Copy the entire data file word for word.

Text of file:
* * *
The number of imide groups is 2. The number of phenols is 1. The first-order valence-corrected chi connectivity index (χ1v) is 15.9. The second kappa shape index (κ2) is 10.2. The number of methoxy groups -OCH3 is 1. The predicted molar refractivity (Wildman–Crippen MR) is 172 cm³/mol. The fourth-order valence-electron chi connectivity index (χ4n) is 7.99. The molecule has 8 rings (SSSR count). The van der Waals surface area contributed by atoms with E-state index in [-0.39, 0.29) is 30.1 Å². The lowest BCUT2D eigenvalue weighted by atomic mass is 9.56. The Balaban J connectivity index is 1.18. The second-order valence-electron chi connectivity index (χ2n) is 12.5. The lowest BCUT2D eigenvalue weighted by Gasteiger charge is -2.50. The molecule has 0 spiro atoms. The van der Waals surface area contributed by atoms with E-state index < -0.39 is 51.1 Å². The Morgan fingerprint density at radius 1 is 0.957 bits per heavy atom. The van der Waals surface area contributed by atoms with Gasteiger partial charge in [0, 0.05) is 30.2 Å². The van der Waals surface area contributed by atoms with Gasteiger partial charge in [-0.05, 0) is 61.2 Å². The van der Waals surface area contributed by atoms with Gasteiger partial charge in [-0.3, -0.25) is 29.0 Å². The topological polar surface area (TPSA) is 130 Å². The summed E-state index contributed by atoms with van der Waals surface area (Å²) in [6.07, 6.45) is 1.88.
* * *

The number of imide groups is 2. The number of phenols is 1. The first-order valence-corrected chi connectivity index (χ1v) is 15.9. The second kappa shape index (κ2) is 10.2. The number of methoxy groups -OCH3 is 1. The predicted molar refractivity (Wildman–Crippen MR) is 172 cm³/mol. The fourth-order valence-electron chi connectivity index (χ4n) is 7.99. The molecule has 8 rings (SSSR count). The van der Waals surface area contributed by atoms with E-state index in [-0.39, 0.29) is 30.1 Å². The lowest BCUT2D eigenvalue weighted by atomic mass is 9.56. The Balaban J connectivity index is 1.18. The second-order valence-electron chi connectivity index (χ2n) is 12.5. The lowest BCUT2D eigenvalue weighted by Gasteiger charge is -2.50. The molecule has 0 spiro atoms. The van der Waals surface area contributed by atoms with E-state index < -0.39 is 51.1 Å². The Morgan fingerprint density at radius 1 is 0.957 bits per heavy atom. The van der Waals surface area contributed by atoms with Gasteiger partial charge in [0, 0.05) is 30.2 Å². The van der Waals surface area contributed by atoms with Gasteiger partial charge in [-0.05, 0) is 61.2 Å². The van der Waals surface area contributed by atoms with Gasteiger partial charge in [-0.3, -0.25) is 29.0 Å². The topological polar surface area (TPSA) is 130 Å². The summed E-state index contributed by atoms with van der Waals surface area (Å²) in [6.07, 6.45) is 1.88.